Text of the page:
Omics tools provide broad data sets for biological discovery. However, the computational tools for identifying important genes or pathways in RNA seq, proteomics or GWAS data depend on GO annotations and are biased toward well-described pathways. This limits their utility as poorly annotated genes, which could have novel functions, are often passed over. Recently, we developed an annotation and category enrichment tool for Caenorhabditis elegans genomic data, WormCat, that provides an intuitive visualization output. Unlike GO-based enrichment tools, which exclude genes with no annotation information, WormCat 2.0 retains these genes as a special UNASSIGNED category. Here, we show that the UNASSIGNED gene category enrichment exhibits tissue-specific expression patterns and can include genes with biological functions identified in published datasets. Poorly annotated genes are often considered to be potentially species-specific and thus, of reduced interest to the biomedical community. Instead, we find that around 3% of the UNASSIGNED genes have human orthologs, including some linked to human diseases. These human orthologs themselves have little annotation information. A recently developed method that incorporates lineage relationships (abSENSE) indicates that failure of BLAST to detect homology explains the apparent lineage specificity for many UNASSIGNED genes. This suggests that a larger subset could be related to human genes. WormCat provides an annotation strategy that allows association of UNASSIGNED genes with specific phenotypes and known pathways. Building these associations in C. elegans, with its robust genetic tools, provides a path to further functional study and insight into these understudied genes.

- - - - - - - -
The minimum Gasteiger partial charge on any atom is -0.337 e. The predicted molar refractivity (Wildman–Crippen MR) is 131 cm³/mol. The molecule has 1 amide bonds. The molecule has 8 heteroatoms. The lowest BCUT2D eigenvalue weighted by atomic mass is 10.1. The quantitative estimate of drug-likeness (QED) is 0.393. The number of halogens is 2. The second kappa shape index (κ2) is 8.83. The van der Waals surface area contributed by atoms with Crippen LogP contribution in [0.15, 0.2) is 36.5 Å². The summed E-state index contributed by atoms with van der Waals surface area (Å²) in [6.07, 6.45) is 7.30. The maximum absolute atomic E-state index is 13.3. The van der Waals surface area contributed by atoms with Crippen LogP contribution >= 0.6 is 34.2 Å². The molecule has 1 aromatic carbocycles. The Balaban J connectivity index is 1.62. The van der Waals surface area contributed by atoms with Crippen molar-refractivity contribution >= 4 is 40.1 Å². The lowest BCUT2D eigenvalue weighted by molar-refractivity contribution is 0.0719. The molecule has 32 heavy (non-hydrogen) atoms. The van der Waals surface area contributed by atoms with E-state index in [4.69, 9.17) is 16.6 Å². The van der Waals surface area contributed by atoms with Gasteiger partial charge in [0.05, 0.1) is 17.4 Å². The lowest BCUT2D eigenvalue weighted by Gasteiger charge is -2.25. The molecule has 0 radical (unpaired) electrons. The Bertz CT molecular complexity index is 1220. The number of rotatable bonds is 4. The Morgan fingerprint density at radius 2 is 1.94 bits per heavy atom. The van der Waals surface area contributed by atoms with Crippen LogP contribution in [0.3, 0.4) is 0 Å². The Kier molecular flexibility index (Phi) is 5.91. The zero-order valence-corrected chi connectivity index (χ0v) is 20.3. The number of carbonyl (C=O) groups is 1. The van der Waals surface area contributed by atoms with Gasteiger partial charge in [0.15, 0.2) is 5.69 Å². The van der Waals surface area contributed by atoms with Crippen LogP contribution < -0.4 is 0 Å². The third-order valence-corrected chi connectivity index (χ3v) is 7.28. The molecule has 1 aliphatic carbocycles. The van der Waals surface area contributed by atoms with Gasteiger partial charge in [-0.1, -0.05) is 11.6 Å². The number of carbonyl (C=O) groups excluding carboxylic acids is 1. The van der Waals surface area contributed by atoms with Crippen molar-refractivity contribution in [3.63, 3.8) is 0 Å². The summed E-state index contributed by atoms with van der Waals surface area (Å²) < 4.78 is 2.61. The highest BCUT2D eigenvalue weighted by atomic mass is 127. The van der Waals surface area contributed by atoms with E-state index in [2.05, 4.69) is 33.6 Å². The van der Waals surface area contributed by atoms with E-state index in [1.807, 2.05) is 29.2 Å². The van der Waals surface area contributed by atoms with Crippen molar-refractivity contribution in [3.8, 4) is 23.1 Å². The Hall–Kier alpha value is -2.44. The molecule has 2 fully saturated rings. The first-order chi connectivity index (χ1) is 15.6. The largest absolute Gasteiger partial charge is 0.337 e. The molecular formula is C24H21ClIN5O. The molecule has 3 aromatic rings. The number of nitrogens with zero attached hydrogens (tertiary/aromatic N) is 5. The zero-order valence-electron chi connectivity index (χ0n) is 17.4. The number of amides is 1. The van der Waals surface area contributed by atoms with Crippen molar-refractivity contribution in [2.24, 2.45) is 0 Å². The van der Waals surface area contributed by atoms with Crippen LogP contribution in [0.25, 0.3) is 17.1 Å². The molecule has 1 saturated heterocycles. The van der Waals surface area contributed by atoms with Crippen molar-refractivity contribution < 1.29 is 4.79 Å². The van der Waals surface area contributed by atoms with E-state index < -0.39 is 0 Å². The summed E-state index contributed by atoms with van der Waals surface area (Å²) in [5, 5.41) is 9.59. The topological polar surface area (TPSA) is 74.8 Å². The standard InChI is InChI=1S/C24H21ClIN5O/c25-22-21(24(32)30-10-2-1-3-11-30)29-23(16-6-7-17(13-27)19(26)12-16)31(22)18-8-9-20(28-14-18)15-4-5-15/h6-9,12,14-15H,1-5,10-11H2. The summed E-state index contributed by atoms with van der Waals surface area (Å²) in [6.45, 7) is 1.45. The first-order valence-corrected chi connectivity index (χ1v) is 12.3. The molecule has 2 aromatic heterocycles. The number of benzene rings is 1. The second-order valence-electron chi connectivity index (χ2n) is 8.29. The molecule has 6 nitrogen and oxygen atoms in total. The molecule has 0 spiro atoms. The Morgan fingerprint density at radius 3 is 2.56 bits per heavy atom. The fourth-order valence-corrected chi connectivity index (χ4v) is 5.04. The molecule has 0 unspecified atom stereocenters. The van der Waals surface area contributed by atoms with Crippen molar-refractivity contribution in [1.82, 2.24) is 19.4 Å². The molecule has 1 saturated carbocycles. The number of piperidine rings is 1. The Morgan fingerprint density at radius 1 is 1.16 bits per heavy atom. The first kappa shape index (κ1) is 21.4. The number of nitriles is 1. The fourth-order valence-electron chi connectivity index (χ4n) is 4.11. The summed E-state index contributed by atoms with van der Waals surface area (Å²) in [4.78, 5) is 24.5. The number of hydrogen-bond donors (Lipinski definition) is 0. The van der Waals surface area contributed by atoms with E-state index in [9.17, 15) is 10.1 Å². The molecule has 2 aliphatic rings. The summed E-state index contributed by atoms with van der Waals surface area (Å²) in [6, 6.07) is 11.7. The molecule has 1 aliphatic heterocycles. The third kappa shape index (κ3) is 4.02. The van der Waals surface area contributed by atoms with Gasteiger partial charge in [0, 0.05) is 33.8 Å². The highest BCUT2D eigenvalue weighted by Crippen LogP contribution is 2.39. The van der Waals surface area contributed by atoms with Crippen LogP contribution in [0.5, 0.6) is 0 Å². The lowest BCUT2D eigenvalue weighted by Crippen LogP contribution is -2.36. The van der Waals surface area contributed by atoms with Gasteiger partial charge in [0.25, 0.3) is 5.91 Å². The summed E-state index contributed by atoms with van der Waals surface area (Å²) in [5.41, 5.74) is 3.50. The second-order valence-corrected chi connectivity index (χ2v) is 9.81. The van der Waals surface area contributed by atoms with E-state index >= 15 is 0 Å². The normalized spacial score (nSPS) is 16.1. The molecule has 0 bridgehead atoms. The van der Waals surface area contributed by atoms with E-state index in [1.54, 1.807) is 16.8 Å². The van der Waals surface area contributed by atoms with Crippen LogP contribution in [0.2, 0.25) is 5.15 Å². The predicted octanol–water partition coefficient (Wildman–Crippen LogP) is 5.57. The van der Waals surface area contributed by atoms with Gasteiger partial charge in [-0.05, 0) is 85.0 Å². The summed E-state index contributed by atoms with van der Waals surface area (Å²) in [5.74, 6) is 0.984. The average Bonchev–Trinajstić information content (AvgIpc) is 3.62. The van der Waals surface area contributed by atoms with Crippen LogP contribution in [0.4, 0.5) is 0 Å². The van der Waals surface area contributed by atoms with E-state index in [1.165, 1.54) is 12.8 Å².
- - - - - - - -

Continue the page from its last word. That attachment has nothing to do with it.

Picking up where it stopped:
Keywords: C. elegans; Function of unknown genes; Gene Enrichment.
© The Author(s) 2022. Published by Oxford University Press on behalf of Genetics Society of America.